In the annals of Roma history, no name produces a deeper sense of regret and remorse than Antonio Cassano; a tale we've poured over many times in these spaces. But what about Davide Petrucci? The 16-year-old kid who scored 14 goals in 19 Primavera matches in the 2007-2008 season? What emotions or images spring to mind when you think of the kid dubbed the Next Totti: Thunderous goals? Jaw dropping passes? A pile of trophies? His own mural? Or perhaps a middle-aged man tending to the grounds at Old Trafford?
Born and raised in Rome just like Totti before him, Davide Petrucci was the jewel in Roma's Primavera crown in the mid to late 2000s. Trained by Andrea Stramaccioni, Petrucci, with his Roman roots and gift for attacking football, fit the bill as the “Next Totti” and seemed destined to follow in Francesco's footsteps, potentially making his Roma debut a few months shy of his 17th birthday at the outset of the 2008-2009 season, just like Totti had done 15 years prior.
Petrucci was this looming “yeah, but” that haunted Roma during those string of second place finishes in the late 2000s. “Yeah, we may have finished second to Inter again, but just wait till Petrucci gets here!”...“Yeah, Totti may be getting older, but we got Petrucci coming up, we won't skip a beat.”...”Yeah, you may run the league now, but just wait until Petrucci and Alessio Cerci take over!”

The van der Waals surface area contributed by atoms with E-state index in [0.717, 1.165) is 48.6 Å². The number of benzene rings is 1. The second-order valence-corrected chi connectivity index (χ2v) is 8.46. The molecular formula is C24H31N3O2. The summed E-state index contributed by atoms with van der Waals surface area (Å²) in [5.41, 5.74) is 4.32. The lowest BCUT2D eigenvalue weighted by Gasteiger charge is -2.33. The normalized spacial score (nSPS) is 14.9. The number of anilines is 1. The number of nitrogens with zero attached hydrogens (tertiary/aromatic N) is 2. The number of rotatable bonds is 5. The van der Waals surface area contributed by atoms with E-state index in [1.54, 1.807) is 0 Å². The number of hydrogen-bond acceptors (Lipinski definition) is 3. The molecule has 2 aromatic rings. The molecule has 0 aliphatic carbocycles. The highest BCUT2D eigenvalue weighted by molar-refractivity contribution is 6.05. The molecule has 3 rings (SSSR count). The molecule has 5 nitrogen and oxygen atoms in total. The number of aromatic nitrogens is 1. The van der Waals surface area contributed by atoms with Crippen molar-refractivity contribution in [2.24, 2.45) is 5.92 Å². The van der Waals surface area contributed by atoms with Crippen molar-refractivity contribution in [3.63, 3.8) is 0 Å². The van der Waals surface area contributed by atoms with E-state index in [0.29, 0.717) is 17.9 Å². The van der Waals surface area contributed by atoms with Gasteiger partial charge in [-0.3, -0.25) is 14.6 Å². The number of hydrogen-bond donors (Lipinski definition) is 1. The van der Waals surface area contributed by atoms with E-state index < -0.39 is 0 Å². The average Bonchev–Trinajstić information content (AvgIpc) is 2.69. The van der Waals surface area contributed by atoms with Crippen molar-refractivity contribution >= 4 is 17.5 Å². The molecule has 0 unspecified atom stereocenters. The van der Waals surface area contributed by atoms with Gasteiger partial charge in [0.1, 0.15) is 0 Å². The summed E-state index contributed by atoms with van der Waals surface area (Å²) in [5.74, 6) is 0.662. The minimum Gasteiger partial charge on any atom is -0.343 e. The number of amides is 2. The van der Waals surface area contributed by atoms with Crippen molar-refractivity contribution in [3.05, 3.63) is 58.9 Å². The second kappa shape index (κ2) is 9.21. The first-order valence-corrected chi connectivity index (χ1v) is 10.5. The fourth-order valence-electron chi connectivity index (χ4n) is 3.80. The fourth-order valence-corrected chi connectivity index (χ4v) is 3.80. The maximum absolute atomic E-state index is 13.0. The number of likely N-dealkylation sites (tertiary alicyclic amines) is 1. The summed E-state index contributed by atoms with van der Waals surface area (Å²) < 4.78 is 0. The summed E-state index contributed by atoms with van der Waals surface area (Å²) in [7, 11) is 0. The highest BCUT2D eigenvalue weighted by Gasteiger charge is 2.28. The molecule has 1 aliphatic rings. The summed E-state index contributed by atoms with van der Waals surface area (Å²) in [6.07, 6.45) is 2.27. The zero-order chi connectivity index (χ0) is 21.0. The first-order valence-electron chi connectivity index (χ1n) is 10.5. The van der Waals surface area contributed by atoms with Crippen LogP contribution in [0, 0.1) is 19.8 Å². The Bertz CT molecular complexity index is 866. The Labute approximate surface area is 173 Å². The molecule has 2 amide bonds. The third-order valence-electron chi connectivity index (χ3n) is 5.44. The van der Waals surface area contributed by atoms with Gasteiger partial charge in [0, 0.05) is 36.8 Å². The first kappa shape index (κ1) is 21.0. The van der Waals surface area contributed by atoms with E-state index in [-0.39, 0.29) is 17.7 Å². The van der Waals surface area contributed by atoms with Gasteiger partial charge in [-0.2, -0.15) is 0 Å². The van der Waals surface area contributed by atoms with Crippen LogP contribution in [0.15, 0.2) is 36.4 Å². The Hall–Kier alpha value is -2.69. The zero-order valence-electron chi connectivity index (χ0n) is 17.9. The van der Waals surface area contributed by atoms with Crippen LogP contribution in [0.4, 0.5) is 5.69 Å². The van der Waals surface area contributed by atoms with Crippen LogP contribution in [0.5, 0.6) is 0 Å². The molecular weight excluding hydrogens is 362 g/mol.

Petrucci was that good. Or at least the myth of Petrucci was that good. And such was the power of this myth that it lured one of the world's largest clubs to Petrucci's door step.
Exploiting a loophole in Italian labor law that prevented Serie A clubs from offering professional contracts to players under 17-years-old, Manchester United were able to effectively steal Petrucci from under Roma's nose.
With the Giallorossi only able to offer a minimum-wage contract worth €1,600 a month (per federal guidelines at the time) and without a specific expiration date, Roma could only promise him (or at least heavily intimate) a chance to train with the senior team in the build-up to the ‘08-’09 season.
United, meanwhile, put the full court press on the 16-year-old Petrucci, offering him a £95,000 salary, free flights back to Italy and, perhaps the real kicker, a grounds-keeping job for his father Stefano.
What happened next, even a dozen years down the road, remains controversial. According to Petrucci, he was only given 72 hours to decide between the two offers:
“It was hard to say no, although I am a Roma fan and I would have dressed that shirt for my entire career. United offered my father Stefano a gardener job. A month ago Roma offered me a salary contract minimum without even telling me the duration. I asked for some time to think about it, since United had already made their offer, but they only gave me three days. Roma closed my doors, United gave them to me open. They could have offered me a higher consideration. “